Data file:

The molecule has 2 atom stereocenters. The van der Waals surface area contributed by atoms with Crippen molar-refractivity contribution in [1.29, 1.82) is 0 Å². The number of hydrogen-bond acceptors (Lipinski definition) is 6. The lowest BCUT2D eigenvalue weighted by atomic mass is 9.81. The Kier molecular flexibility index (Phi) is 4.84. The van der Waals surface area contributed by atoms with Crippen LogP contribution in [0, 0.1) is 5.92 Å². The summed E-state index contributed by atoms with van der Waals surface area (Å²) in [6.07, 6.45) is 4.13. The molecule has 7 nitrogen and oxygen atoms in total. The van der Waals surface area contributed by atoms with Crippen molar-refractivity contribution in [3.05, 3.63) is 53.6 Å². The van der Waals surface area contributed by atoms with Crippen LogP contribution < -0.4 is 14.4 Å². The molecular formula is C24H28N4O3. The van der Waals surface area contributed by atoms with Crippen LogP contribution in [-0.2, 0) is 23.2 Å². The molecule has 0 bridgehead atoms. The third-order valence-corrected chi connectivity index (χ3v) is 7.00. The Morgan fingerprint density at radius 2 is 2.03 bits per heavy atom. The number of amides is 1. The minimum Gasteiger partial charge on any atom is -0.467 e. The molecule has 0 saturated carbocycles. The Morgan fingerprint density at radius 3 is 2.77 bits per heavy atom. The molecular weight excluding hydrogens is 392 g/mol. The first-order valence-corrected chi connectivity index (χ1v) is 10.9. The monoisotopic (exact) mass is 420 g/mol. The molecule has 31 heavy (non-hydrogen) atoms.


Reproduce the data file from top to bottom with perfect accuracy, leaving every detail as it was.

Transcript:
The molecule has 2 atom stereocenters. The van der Waals surface area contributed by atoms with Crippen molar-refractivity contribution in [1.29, 1.82) is 0 Å². The number of hydrogen-bond acceptors (Lipinski definition) is 6. The lowest BCUT2D eigenvalue weighted by atomic mass is 9.81. The Kier molecular flexibility index (Phi) is 4.84. The van der Waals surface area contributed by atoms with Crippen LogP contribution in [0, 0.1) is 5.92 Å². The summed E-state index contributed by atoms with van der Waals surface area (Å²) in [6.07, 6.45) is 4.13. The molecule has 7 nitrogen and oxygen atoms in total. The van der Waals surface area contributed by atoms with Crippen molar-refractivity contribution in [3.05, 3.63) is 53.6 Å². The van der Waals surface area contributed by atoms with Crippen LogP contribution < -0.4 is 14.4 Å². The molecular formula is C24H28N4O3. The van der Waals surface area contributed by atoms with Crippen LogP contribution in [-0.2, 0) is 23.2 Å². The molecule has 0 bridgehead atoms. The third-order valence-corrected chi connectivity index (χ3v) is 7.00. The Morgan fingerprint density at radius 2 is 2.03 bits per heavy atom. The number of amides is 1. The minimum Gasteiger partial charge on any atom is -0.467 e. The molecule has 0 saturated carbocycles. The Morgan fingerprint density at radius 3 is 2.77 bits per heavy atom. The molecular weight excluding hydrogens is 392 g/mol. The first-order valence-corrected chi connectivity index (χ1v) is 10.9. The monoisotopic (exact) mass is 420 g/mol. The molecule has 31 heavy (non-hydrogen) atoms.